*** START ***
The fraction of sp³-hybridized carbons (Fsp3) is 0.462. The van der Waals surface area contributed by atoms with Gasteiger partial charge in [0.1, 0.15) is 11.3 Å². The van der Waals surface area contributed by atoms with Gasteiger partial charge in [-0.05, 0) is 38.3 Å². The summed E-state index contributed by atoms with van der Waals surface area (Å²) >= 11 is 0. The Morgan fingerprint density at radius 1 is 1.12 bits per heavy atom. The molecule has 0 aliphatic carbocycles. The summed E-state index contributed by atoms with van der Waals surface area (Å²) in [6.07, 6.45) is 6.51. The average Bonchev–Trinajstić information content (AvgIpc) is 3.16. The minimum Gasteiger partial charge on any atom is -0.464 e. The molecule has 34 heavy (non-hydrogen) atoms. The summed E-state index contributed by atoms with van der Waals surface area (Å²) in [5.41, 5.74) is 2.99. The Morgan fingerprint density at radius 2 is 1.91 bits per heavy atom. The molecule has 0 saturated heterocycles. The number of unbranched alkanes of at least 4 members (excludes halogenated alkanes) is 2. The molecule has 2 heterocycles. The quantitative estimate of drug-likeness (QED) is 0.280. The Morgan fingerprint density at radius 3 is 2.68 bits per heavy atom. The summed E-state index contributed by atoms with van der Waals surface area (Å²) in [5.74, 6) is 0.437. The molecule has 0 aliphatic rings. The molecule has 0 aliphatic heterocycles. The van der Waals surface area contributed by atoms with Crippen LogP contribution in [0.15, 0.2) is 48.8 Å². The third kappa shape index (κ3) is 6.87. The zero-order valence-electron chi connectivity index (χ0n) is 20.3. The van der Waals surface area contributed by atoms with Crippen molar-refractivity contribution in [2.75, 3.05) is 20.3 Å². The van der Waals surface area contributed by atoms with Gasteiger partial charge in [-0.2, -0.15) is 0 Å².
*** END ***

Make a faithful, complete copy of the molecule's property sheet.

The fraction of sp³-hybridized carbons (Fsp3) is 0.462. The van der Waals surface area contributed by atoms with Gasteiger partial charge in [0.1, 0.15) is 11.3 Å². The van der Waals surface area contributed by atoms with Gasteiger partial charge in [-0.05, 0) is 38.3 Å². The summed E-state index contributed by atoms with van der Waals surface area (Å²) >= 11 is 0. The Morgan fingerprint density at radius 1 is 1.12 bits per heavy atom. The molecule has 0 aliphatic carbocycles. The summed E-state index contributed by atoms with van der Waals surface area (Å²) in [6.07, 6.45) is 6.51. The average Bonchev–Trinajstić information content (AvgIpc) is 3.16. The minimum Gasteiger partial charge on any atom is -0.464 e. The molecule has 34 heavy (non-hydrogen) atoms. The summed E-state index contributed by atoms with van der Waals surface area (Å²) in [5.41, 5.74) is 2.99. The Morgan fingerprint density at radius 2 is 1.91 bits per heavy atom. The molecule has 0 saturated heterocycles. The number of unbranched alkanes of at least 4 members (excludes halogenated alkanes) is 2. The molecule has 2 heterocycles. The quantitative estimate of drug-likeness (QED) is 0.280. The Morgan fingerprint density at radius 3 is 2.68 bits per heavy atom. The summed E-state index contributed by atoms with van der Waals surface area (Å²) in [5.74, 6) is 0.437. The molecule has 0 aliphatic rings. The molecule has 0 aliphatic heterocycles. The van der Waals surface area contributed by atoms with Crippen LogP contribution in [0.15, 0.2) is 48.8 Å². The third kappa shape index (κ3) is 6.87. The zero-order valence-electron chi connectivity index (χ0n) is 20.3. The van der Waals surface area contributed by atoms with Crippen molar-refractivity contribution in [2.75, 3.05) is 20.3 Å². The van der Waals surface area contributed by atoms with Gasteiger partial charge in [-0.2, -0.15) is 0 Å².